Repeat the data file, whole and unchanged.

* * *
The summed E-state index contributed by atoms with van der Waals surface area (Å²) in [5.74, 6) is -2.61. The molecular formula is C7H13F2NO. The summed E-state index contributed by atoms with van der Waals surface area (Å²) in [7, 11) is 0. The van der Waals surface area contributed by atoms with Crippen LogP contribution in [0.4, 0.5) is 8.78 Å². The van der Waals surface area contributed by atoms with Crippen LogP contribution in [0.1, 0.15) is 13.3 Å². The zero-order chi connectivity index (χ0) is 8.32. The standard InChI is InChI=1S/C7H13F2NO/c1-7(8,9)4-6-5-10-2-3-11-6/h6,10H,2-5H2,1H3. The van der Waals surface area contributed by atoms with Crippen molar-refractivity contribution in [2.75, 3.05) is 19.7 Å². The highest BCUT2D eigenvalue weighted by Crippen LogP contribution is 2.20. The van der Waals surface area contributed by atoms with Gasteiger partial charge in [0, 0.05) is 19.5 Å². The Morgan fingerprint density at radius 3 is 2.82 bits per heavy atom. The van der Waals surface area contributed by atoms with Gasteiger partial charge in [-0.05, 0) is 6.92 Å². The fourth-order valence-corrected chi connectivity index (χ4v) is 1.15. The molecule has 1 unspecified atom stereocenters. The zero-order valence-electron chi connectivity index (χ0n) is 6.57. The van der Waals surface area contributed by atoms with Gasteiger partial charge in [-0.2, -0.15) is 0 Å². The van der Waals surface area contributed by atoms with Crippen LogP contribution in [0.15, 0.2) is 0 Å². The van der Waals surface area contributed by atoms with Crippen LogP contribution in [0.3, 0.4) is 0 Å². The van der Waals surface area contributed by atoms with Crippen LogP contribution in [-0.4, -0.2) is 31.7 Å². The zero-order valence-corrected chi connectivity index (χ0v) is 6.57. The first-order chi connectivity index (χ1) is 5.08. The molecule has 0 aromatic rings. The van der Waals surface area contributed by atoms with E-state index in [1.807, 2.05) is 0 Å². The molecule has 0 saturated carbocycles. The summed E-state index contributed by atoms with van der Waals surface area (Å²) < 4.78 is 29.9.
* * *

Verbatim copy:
The summed E-state index contributed by atoms with van der Waals surface area (Å²) in [5.74, 6) is -2.61. The molecular formula is C7H13F2NO. The summed E-state index contributed by atoms with van der Waals surface area (Å²) in [7, 11) is 0. The van der Waals surface area contributed by atoms with Crippen LogP contribution in [0.4, 0.5) is 8.78 Å². The van der Waals surface area contributed by atoms with Crippen LogP contribution in [0.1, 0.15) is 13.3 Å². The zero-order chi connectivity index (χ0) is 8.32. The standard InChI is InChI=1S/C7H13F2NO/c1-7(8,9)4-6-5-10-2-3-11-6/h6,10H,2-5H2,1H3. The van der Waals surface area contributed by atoms with Crippen molar-refractivity contribution in [2.75, 3.05) is 19.7 Å². The highest BCUT2D eigenvalue weighted by Crippen LogP contribution is 2.20. The van der Waals surface area contributed by atoms with Gasteiger partial charge in [0, 0.05) is 19.5 Å². The Morgan fingerprint density at radius 3 is 2.82 bits per heavy atom. The van der Waals surface area contributed by atoms with Gasteiger partial charge in [-0.05, 0) is 6.92 Å². The fourth-order valence-corrected chi connectivity index (χ4v) is 1.15. The molecule has 1 unspecified atom stereocenters. The zero-order valence-electron chi connectivity index (χ0n) is 6.57. The van der Waals surface area contributed by atoms with Gasteiger partial charge in [-0.2, -0.15) is 0 Å². The van der Waals surface area contributed by atoms with Crippen LogP contribution in [0.15, 0.2) is 0 Å². The van der Waals surface area contributed by atoms with Crippen LogP contribution in [0.3, 0.4) is 0 Å². The van der Waals surface area contributed by atoms with Crippen LogP contribution in [-0.4, -0.2) is 31.7 Å². The zero-order valence-corrected chi connectivity index (χ0v) is 6.57. The first-order chi connectivity index (χ1) is 5.08. The molecule has 0 aromatic rings. The van der Waals surface area contributed by atoms with E-state index in [1.807, 2.05) is 0 Å². The molecule has 0 saturated carbocycles. The summed E-state index contributed by atoms with van der Waals surface area (Å²) < 4.78 is 29.9.